It’s often claimed that New York theatre critics have more power than their London counterparts. That Ben Brantley and Jesse Green included this piece in a list of best American plays in the last quarter century should have you putting on your trainers and running up Dean Street. Created and performed by Jennifer Kidwell and Scott R. Sheppard Underground Railroad Game is a real original that examines racism and history by making the audience laugh and squirm in turn. Confrontation and explicit content are balanced by insight and humility. Best of all, it’s eminently theatrical – no other medium could produce the same effect. It’s nice when reviewers get it right.
The idea is that the audience are US school children attending classes about the American Civil War, learning about slavery and the eponymous escape route set up by Abolitionists at the same time. The teachers holding the class use performance and a level of enthusiasm that beggars belief. If it’s years since you’ve been in a classroom, this one is barely recognisable (for a UK audience, the spinning jenny and land enclosure just couldn’t lend themselves to such dramatics), as we are encouraged to cheer and sing along. But Kidwell and Sheppard create joyously endearing characters and make these sections fun. There’s a degree of sweet naivety behind this sharp satire that leads to great comedy.
The Audience Participation in the show (so dreaded it deserves capital letters) needs to be mentioned. Not just because it’s a personal phobia but since in a sense a London audience isn’t seeing the show at its best. Soho Theatre is a great choice of venue, but even here a UK crowd likes a fourth wall. I’ll own up to being bad at joining in… anything embarrassing, and I study my shoes. It’s a pity, as Sheppard in particular is superb at dealing with the crowd, but his is a masterclass that just isn’t welcome. Furthermore, the play is culturally specific – that’s not a fault, the writing is precise and articulate. But the effort serves, inadvertently, to remind us of our distance from our American cousins. It’s fascinating but less potent than it would be for the makers’ home crowd.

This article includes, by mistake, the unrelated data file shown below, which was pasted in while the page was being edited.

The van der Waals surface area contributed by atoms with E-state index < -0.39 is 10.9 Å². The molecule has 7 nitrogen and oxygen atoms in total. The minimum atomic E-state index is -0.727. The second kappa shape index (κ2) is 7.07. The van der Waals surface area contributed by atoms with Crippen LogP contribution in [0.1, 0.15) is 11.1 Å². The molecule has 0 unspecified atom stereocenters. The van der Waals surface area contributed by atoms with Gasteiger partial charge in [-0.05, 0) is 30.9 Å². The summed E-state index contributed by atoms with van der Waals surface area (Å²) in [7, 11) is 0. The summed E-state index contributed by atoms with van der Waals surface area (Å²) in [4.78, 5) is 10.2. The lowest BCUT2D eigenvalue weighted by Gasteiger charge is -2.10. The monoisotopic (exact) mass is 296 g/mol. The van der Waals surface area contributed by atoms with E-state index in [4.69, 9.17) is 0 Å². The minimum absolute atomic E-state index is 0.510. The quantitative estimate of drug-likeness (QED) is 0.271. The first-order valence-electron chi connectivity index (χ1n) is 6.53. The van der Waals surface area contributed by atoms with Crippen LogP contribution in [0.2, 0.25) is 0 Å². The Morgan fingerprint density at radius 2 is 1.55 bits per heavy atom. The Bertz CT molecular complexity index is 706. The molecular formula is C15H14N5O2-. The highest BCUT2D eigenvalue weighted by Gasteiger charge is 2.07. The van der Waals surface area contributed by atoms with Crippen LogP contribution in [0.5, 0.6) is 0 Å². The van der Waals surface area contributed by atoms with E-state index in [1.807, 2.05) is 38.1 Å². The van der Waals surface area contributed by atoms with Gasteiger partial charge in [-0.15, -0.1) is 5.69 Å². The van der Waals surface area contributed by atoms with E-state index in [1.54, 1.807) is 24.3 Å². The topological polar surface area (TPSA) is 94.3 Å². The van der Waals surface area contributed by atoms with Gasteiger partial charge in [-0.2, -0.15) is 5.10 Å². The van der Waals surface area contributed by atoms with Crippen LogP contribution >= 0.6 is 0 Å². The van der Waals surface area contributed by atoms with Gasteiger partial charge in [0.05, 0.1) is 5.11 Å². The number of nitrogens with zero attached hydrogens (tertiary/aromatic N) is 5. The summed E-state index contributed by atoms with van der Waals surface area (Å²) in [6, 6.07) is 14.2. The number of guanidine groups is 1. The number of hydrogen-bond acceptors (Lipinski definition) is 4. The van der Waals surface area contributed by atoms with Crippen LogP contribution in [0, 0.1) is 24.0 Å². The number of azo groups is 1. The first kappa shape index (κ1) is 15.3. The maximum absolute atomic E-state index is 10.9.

There is much more to Underground Railroad Gamethan a spoof exercise in education. To make sure the legacy of history is clear, Kidwell and Sheppard’s characters begin a romance that doesn’t just comment on race today, but is infused by it. Again, there are some sweet moments and some very funny ones, mostly from male crassness. But as the couple’s affair spills into and takes over their class presentations – it’s brilliantly disorientating – making us question the role of exhibitionism, there are some very uncomfortable scenes. Taibi Magar’s direction helps here – the show is boldly paced with long pauses that build tension.
Kidwell’s teacher takes the part of a slave woman in a visually arresting tableau that shows the power of racial stereotypes in sexual fantasies. This is a bold statement to make, and such powerful honesty is truly inspiring. From here we’ve enough faith in Kidwell and Sheppard’s integrity to know a scene will arrive that objectifies the white male body in turn. Cue a fantasia of “sexual detention” where Teacher Caroline strips Teacher Stuart and uses a ruler on him. And the uncomfortable truth is that, yes, his nudity is more shocking than hers. Point proved. The bravery of both scenes from the performers is remarkable and they are superbly acted. It’s testament that such explicit elements are thought provoking rather than just shocking. And you get to check if your shoes need polishing.
Until 13 October 2018
Photo by Aly Wight